BLOOMINGTON, Ind. -- Whether from the trickle-down effects of having fewer female elders in science or the increased opportunities for male researchers to participate in international collaborations, barriers to women in science remain widespread worldwide, according to new work led by Indiana University School of Informatics and Computing professors.
The new cross-disciplinary quantitative analysis of academic publication patterns relating gender and research output found that female authors were underrepresented at a 30 percent to 70 percent authorship rate with males, and that for every female first author on a scientific paper there were nearly two (1.93) male first authors.
Led by assistant professor Cassidy Sugimoto with Rudy Professor of Information Science Blaise Cronin as co-author, the team analyzed nearly 5.5 million research papers and over 27.3 million authorships, assigned gender using U.S. Social Security databases and other international records, and then aggregated the data by country, discipline and U.S. state.
Generally, the work found that female authorship is more prevalent in countries with lower scientific output, that women's publication portfolios were more domestic than their male colleagues, and that articles with women in dominant author positions -- either first or last author -- received fewer citations than men in the same positions.
"Women profited less from the extra citations that international collaborations accrue," Sugimoto said. "And since citations play a central part in evaluating researchers, this situation can only worsen gender disparities."
The team, which also included University of Montreal assistant professor Vincent Larivière, University of Quebec at Montreal professor Yves Gingras and IU doctoral candidate Chaoqun Ni, said the findings should serve as a call to action for the development of new higher education and science policy.
Countries with the highest degrees of male dominance were Saudi Arabia, Iran, Japan, Jordan, the United Arab Emirates, Cameroon, Qatar and Uzbekistan.
U.S. states with the highest male dominance were New Mexico, Mississippi and Wyoming, while states and Canadian provinces with the greatest gender parity included Vermont, Rhode Island, Maine, Manitoba, Nova Scotia and Quebec.
"Note that some of these states and provinces that exhibited the most gender parity were also among the lowest ranking in terms of scientific output," Sugimoto said. Such was the case internationally: Female authorship was more prevalent in countries with lower scientific output, such as Macedonia, Sri Lanka, Latvia, Ukraine, and Bosnia and Herzegovina.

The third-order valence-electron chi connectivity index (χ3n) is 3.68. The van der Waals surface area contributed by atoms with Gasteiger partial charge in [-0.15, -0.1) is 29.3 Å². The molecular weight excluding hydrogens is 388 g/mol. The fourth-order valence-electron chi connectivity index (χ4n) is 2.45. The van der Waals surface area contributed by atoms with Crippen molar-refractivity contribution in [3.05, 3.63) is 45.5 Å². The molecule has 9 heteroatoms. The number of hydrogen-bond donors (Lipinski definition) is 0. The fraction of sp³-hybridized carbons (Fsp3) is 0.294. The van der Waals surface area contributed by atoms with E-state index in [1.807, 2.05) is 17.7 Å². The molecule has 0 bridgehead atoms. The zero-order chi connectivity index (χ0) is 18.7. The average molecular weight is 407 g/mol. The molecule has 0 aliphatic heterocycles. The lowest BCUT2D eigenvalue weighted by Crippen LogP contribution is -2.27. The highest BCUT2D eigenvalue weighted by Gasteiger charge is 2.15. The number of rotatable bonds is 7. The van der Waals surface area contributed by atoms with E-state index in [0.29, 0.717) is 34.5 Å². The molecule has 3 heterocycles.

It is indisputable that age played a major role in explaining gender differences in scientific output, collaboration and impact, the team noted.
"Seniority, authorship position, collaboration and citation are highly interlinked variables, and the senior ranks of science bear the imprint of previous generations' barriers to the progression of women," Sugimoto said.
The report noted that since collaboration is one of the main drivers of research output and scientific impact, programs geared specifically toward fostering international collaboration for female researchers might be one way to advance parity.
"But we also recognize that if there was one simple solution the problem would already be solved," she added. "Behind the global imbalance are local and historical forces contributing to the systemic inequalities that hinder women's participation in the scientific workforce. Any realistic policy must take into account those social, cultural, economic and political contexts -- those micromechanisms -- that contribute to reproducing the past order."
Cronin said the research gives a glimpse of the current conditions, conditions which he predicted were on a trajectory toward change.
"Snapshots are starting points, not the whole story," he said. "The data may not lie, but I doubt that the world of science will be quite so blue 10 years from now."
"Global gender disparities in science," by Larivière, Ni, Goingras, Cronin and Sugimoto, appears in the Dec. 12 edition of Nature.